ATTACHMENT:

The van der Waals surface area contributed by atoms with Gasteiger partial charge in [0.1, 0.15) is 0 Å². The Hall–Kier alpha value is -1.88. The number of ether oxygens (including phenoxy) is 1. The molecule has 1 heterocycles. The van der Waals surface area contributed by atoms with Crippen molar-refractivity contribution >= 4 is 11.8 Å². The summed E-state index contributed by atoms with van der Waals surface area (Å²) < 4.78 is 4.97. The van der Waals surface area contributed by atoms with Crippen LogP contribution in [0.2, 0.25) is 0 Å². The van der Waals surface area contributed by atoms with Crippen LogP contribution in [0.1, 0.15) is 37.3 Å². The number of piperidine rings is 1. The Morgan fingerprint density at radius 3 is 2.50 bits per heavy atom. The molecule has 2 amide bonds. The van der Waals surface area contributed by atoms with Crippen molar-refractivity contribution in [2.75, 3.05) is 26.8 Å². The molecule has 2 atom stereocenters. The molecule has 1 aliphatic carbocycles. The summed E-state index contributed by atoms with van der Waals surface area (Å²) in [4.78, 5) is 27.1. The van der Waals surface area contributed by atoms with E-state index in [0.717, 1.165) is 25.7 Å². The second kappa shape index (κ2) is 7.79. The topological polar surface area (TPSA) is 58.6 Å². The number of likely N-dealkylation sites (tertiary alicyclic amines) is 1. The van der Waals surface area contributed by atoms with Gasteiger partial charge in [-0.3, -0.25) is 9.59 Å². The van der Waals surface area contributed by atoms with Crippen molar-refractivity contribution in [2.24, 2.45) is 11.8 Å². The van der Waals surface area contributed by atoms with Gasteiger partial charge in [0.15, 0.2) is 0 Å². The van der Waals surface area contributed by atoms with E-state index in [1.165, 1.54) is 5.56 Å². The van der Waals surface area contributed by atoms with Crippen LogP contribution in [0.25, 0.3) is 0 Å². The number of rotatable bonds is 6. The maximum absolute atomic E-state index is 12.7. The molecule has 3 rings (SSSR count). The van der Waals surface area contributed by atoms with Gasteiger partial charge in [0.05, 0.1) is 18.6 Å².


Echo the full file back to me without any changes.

The van der Waals surface area contributed by atoms with Gasteiger partial charge in [0.1, 0.15) is 0 Å². The Hall–Kier alpha value is -1.88. The number of ether oxygens (including phenoxy) is 1. The molecule has 1 heterocycles. The van der Waals surface area contributed by atoms with Crippen molar-refractivity contribution >= 4 is 11.8 Å². The summed E-state index contributed by atoms with van der Waals surface area (Å²) < 4.78 is 4.97. The van der Waals surface area contributed by atoms with Crippen LogP contribution in [0.2, 0.25) is 0 Å². The van der Waals surface area contributed by atoms with Crippen LogP contribution in [0.1, 0.15) is 37.3 Å². The number of piperidine rings is 1. The Morgan fingerprint density at radius 3 is 2.50 bits per heavy atom. The molecule has 2 amide bonds. The van der Waals surface area contributed by atoms with Crippen molar-refractivity contribution in [2.75, 3.05) is 26.8 Å². The molecule has 2 atom stereocenters. The molecule has 1 aliphatic carbocycles. The summed E-state index contributed by atoms with van der Waals surface area (Å²) in [4.78, 5) is 27.1. The van der Waals surface area contributed by atoms with E-state index in [0.717, 1.165) is 25.7 Å². The second kappa shape index (κ2) is 7.79. The topological polar surface area (TPSA) is 58.6 Å². The number of likely N-dealkylation sites (tertiary alicyclic amines) is 1. The van der Waals surface area contributed by atoms with Gasteiger partial charge in [-0.3, -0.25) is 9.59 Å². The van der Waals surface area contributed by atoms with Crippen molar-refractivity contribution in [2.24, 2.45) is 11.8 Å². The van der Waals surface area contributed by atoms with Gasteiger partial charge in [0.15, 0.2) is 0 Å². The van der Waals surface area contributed by atoms with E-state index in [1.165, 1.54) is 5.56 Å². The van der Waals surface area contributed by atoms with Crippen LogP contribution in [0.25, 0.3) is 0 Å². The number of rotatable bonds is 6. The maximum absolute atomic E-state index is 12.7. The molecule has 3 rings (SSSR count). The van der Waals surface area contributed by atoms with Gasteiger partial charge in [0.05, 0.1) is 18.6 Å².